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House Public Education Committee hears first Senate bills

Teach the Vote
Teach the Vote

School Finance Educator Preparation | Certification Texas Legislature School Safety

Date Posted: 4/25/2023 | Author: Tricia Cave

The Senate’s school safety bill was the key bill of the day in the House Public Education Committee Tuesday, April 25, 2023. The committee also heard nine other bills, including one to lower the requirements for school counselors and another that would require schools to post state laws related to parental rights on their website.

ATPE supported Senate Bill (SB) 11 by Sen. Robert Nichols (R–Jacksonville), which is the Senate’s major school safety bill for this session. School safety is an ATPE legislative priority. The bill contains funding for school safety and security, changes the truancy definition from 10 absences within six months to six absences within eight weeks, and allows education service centers (ESCs) to assist districts as school safety resources. In written testimony, ATPE suggested more clearly defining the powers of the proposed School Safety and Security Director, as well as moving responsibilities the bill’s language currently assigns to the commissioner to this newly created position.

ATPE supported House Bill (HB) 4116 by Rep. Glenn Rogers (R–Graford), which would require school districts to post Chapter 26 of the Texas Education Code, which relates to parental rights, in a prominent location on their websites. ATPE Lobbyist Tricia Cave testified in support of the bill, thanking Rogers for bringing forward a straightforward, common-sense solution that better informs parents of their rights and allows for stronger partnerships between parents, teachers, and schools.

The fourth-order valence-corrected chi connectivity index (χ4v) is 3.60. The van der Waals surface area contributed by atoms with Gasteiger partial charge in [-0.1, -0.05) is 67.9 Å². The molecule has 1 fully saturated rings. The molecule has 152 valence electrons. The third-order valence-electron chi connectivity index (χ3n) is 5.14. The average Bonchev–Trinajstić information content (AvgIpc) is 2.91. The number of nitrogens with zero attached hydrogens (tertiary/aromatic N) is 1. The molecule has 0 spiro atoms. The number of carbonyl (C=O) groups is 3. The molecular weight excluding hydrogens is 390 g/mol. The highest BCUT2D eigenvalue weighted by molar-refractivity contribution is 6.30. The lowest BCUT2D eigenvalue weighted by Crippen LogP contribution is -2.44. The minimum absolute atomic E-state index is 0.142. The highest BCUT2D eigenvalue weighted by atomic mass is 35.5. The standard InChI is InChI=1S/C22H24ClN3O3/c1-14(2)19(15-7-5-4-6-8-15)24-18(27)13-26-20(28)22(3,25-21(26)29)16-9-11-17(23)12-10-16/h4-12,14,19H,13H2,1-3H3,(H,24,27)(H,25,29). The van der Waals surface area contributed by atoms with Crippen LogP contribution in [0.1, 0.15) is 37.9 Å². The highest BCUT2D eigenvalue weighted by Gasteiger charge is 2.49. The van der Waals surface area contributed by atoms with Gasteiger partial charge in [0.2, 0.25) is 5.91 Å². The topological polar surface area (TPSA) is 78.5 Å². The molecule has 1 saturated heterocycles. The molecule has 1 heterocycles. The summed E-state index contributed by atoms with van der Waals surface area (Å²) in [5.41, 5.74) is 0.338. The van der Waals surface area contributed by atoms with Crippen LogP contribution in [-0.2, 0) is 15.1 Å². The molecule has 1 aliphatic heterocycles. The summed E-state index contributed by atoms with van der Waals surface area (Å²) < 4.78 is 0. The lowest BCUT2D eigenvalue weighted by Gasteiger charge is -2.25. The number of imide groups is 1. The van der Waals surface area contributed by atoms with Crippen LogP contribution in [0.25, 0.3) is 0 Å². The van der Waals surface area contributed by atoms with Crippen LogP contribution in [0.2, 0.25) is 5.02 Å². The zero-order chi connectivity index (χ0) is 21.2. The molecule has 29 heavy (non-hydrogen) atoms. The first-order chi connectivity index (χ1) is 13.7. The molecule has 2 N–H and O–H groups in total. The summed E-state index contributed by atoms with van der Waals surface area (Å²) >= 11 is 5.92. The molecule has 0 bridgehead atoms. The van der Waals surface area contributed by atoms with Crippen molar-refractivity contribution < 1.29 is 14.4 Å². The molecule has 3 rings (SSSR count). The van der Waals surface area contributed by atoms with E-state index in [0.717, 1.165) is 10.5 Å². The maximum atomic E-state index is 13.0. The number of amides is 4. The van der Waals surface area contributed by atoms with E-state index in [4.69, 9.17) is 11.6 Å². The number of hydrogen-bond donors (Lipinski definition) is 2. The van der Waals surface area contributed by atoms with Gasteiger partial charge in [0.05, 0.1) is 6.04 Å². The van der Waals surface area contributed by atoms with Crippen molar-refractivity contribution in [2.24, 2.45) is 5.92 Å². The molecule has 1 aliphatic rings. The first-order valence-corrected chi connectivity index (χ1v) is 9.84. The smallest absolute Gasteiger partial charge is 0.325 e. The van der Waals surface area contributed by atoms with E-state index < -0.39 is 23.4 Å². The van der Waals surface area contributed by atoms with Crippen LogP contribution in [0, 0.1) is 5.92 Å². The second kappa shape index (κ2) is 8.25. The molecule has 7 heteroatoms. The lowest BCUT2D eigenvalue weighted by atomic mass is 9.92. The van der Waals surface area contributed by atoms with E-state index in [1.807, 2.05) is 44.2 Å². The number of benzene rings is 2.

ATPE also supported HB 3127 by Rep. Trent Ashby (R–Lufkin) and HB 3829 by Rep. James Talarico (D–Round Rock). HB 3127 would remove appraisal district compliance, which districts have no control over, as a metric used in determining consequential determinations on ISD property tax valuations. HB 3829 would create an allotment for fine arts programs.

ATPE opposed SB 798 by Sen. Mayes Middleton (R–Galveston), which would lower the requirements to become certified as a school counselor in Texas. Specifically, the bill would remove the requirement that counselors have classroom teaching experience. ATPE submitted written testimony against the bill, noting that school counselors have experience and training that other mental health professionals do not, as well as expressing concern that though this legislation would increase the number of available counselors, it would also reduce the quality of services provided to students.

See the rest of the agenda here.

The committee is expected to meet again Tuesday, May 2.


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